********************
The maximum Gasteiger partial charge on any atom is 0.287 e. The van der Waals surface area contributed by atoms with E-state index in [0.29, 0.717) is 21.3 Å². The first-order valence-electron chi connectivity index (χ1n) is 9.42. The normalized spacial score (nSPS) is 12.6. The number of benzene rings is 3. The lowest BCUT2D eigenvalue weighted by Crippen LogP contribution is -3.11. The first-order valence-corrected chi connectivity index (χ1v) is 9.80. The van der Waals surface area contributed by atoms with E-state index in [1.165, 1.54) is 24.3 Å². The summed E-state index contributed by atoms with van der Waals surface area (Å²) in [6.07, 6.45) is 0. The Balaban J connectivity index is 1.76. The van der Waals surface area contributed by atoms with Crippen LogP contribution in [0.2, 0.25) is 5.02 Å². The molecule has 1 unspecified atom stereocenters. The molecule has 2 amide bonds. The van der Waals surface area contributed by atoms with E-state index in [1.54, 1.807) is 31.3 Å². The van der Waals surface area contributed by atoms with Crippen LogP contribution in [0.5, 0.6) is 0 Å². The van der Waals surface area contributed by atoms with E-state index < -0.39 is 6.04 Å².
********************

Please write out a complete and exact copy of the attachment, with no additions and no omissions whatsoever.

The maximum Gasteiger partial charge on any atom is 0.287 e. The van der Waals surface area contributed by atoms with E-state index in [0.29, 0.717) is 21.3 Å². The first-order valence-electron chi connectivity index (χ1n) is 9.42. The normalized spacial score (nSPS) is 12.6. The number of benzene rings is 3. The lowest BCUT2D eigenvalue weighted by Crippen LogP contribution is -3.11. The first-order valence-corrected chi connectivity index (χ1v) is 9.80. The van der Waals surface area contributed by atoms with E-state index in [1.165, 1.54) is 24.3 Å². The summed E-state index contributed by atoms with van der Waals surface area (Å²) in [6.07, 6.45) is 0. The Balaban J connectivity index is 1.76. The van der Waals surface area contributed by atoms with Crippen LogP contribution in [0.2, 0.25) is 5.02 Å². The molecule has 1 unspecified atom stereocenters. The molecule has 2 amide bonds. The van der Waals surface area contributed by atoms with E-state index in [1.54, 1.807) is 31.3 Å². The van der Waals surface area contributed by atoms with Crippen LogP contribution in [0.5, 0.6) is 0 Å². The van der Waals surface area contributed by atoms with E-state index < -0.39 is 6.04 Å².